NAMPA clarifies upcoming FDA action on Bisphenol A

The North American Metal Packaging Alliance (NAMPA) has moved to set the record straight over the US Food and Drug Administration’s (FDA) upcoming decision about the use of Bisphenol A (BPA) in packaging for food and drinks.

“In recent weeks, various organisations and individuals, in numerous publications and oral comments, have made erroneous statements about the settlement reached between the FDA and the Natural Resources Defense Council (NRDC),“ said a statement on the association’s website.

“The North American Metal Packaging Alliance (NAMPA) is concerned that emotion may be distorting the facts resulting in misleading characterisations of the settlement and FDA’s pending action may overwhelm the scientific and regulatory process in this important decision. FDA has made a determination on the safety of Bisphenol A (BPA). After a thorough review process, FDA updated its risk assessment on BPA in 2010. Since that time, FDA has invested millions of dollars into research on BPA, with the preliminary findings of these studies indicating that BPA is not a risk to humans of any age. FDA’s action to approve BPA in its current uses, at current levels, is consistent with regulatory agencies representing the European Union, Australia, Japan, New Zealand, Germany, and Canada. While NRDC may disagree with the conclusion reached by FDA in 2008 and 2010, the fact is the agency made a scientific evaluation and approved BPA’s continued use in food packaging materials.”

Dr John Rost, NAMPA chairman, is pushing for the continued use of BPA in metal packaging. He said: “Time after time when the comprehensive body of research on BPA is evaluated by unbiased scientific experts, the conclusion is the same – that BPA does not pose any risk to infants, children, or adults from exposure through food contact applications.”

The association’s statement adds: “The FDA is required to provide a final decision on the NRDC petition, which requests action by 31 March 2012. It does not compel FDA to take an action, nor does it repudiate the agency’s previous safety assessments. NRDC filed a petition in October 2008, urging FDA to promulgate a regulation prohibiting the use of BPA in food packaging. The settlement agreement reached between FDA and NRDC requires only that FDA issue a final decision to accept or reject the petition. FDA could comply with the legal settlement by simply notifying NRDC its petition would not be granted; no additional regulatory action is required.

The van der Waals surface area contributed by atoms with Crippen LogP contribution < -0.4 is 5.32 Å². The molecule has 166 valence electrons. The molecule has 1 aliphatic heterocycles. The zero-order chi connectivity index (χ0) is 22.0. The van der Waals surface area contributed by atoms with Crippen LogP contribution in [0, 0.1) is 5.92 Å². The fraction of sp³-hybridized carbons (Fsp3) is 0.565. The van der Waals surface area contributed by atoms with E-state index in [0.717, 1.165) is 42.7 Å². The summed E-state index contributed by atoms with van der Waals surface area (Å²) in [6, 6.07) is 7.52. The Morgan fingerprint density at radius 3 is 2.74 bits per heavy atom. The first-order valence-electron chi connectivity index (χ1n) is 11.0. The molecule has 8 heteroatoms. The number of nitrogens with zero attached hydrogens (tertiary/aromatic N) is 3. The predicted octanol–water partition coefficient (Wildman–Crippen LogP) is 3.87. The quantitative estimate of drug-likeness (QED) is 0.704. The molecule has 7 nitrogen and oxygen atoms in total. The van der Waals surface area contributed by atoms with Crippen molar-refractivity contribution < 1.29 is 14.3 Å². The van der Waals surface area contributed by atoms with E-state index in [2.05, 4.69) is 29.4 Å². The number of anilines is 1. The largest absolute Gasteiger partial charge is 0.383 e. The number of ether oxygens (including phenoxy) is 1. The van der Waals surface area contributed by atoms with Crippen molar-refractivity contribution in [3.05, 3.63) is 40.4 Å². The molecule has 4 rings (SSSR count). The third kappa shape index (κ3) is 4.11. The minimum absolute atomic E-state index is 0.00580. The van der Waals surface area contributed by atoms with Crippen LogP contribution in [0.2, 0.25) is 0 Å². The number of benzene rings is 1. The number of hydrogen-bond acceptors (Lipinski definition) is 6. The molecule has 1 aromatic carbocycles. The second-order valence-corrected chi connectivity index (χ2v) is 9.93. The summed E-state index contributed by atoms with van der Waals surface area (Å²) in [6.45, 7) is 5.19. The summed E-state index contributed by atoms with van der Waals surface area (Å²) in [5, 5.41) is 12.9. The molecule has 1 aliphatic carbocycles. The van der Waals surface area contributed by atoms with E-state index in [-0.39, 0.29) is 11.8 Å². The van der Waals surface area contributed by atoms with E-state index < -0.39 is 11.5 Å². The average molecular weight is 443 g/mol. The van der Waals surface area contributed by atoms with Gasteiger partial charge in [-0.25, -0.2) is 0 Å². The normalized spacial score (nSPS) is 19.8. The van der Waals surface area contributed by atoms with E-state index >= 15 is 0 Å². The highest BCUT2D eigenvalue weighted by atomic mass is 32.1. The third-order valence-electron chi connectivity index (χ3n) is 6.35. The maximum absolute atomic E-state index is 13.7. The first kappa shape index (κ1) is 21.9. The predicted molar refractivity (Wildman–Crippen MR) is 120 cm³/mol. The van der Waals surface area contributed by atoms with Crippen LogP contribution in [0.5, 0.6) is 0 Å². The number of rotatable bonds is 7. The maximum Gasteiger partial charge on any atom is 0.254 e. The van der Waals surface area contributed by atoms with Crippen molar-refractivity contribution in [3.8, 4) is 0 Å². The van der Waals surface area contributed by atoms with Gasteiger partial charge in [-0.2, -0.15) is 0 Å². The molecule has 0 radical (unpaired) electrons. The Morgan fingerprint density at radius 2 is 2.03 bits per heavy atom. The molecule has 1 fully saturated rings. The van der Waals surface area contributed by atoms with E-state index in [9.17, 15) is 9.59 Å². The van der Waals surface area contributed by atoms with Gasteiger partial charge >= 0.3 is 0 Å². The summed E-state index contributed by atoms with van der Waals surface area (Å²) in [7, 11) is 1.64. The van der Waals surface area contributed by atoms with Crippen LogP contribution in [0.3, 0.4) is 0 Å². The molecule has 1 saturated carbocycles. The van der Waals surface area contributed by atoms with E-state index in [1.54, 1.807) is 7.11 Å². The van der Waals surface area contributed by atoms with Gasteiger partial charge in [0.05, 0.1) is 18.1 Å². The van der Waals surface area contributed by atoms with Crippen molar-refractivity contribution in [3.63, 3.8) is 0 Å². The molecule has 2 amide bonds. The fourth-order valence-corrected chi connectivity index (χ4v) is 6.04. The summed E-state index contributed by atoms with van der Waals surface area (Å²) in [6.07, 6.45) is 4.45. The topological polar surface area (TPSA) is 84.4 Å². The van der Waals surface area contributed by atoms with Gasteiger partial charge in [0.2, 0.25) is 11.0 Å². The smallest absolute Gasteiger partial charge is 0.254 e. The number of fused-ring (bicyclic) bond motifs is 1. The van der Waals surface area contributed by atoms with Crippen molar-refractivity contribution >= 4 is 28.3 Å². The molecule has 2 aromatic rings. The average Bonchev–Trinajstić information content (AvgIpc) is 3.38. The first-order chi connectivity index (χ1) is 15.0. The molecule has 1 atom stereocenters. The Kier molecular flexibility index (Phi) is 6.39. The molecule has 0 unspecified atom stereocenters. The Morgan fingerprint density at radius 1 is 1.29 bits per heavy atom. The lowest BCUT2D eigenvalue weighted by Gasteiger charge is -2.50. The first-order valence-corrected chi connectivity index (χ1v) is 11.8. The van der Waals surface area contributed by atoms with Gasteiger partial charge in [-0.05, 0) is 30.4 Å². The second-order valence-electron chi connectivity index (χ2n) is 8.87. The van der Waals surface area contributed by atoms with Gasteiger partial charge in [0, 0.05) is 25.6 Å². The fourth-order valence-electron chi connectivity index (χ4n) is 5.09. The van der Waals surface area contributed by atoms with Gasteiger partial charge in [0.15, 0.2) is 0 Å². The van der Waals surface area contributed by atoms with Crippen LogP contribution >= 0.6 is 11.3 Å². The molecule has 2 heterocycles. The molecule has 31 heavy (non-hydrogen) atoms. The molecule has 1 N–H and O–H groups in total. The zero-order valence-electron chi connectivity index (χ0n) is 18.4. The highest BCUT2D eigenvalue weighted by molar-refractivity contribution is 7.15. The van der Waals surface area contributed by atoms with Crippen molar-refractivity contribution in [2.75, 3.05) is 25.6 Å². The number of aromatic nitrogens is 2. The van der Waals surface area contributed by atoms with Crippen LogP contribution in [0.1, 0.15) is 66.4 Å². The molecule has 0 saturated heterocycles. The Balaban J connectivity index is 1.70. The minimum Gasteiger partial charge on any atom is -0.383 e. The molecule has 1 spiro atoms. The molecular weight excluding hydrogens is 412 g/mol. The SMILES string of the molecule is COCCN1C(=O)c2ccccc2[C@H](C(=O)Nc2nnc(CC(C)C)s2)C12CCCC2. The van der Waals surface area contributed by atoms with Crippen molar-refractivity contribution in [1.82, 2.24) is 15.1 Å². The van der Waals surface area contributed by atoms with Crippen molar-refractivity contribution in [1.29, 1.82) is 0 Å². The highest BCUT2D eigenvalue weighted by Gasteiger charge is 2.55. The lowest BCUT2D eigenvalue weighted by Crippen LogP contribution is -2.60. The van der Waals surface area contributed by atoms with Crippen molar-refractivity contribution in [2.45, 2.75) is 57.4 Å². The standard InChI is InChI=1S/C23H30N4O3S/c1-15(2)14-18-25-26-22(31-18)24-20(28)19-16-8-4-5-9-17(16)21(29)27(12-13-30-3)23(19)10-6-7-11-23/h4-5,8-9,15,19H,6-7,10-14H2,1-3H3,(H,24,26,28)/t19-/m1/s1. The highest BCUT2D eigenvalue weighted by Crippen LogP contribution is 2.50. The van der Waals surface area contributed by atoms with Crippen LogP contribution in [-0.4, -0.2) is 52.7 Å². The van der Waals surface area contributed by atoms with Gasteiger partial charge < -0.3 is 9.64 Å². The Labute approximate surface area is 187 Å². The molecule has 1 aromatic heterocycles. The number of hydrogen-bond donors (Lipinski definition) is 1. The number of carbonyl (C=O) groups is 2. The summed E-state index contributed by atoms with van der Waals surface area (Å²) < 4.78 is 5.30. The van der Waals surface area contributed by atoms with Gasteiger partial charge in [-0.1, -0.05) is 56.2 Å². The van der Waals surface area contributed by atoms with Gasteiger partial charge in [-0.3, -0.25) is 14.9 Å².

“Public policy on scientific matters should be guided by scientific facts and expertise, not political agendas and personal feelings. There are regulatory processes in place that are effective in reviewing food packaging materials. Agency reviews have ensured that decisions are based on relevant and high quality scientific research,” the statement concludes.

Dr Rost believes the FDA’s previous rulings on Bisphenol A should be taken into account.

“FDA actions should not be guided by anyone’s personal or political agendas,” he adds. “Expert risk assessments, such as previously conducted by FDA, should guide policy actions. The fact remains that BPA-based epoxy coatings enable high temperature sterilisation that eliminates the danger of food poisoning or contamination. There is no valid scientific reason to replace this effective, safe, and thoroughly tested packaging technology and potentially put consumers at risk from untested alternatives that do not provide the same level of performance and safety.”

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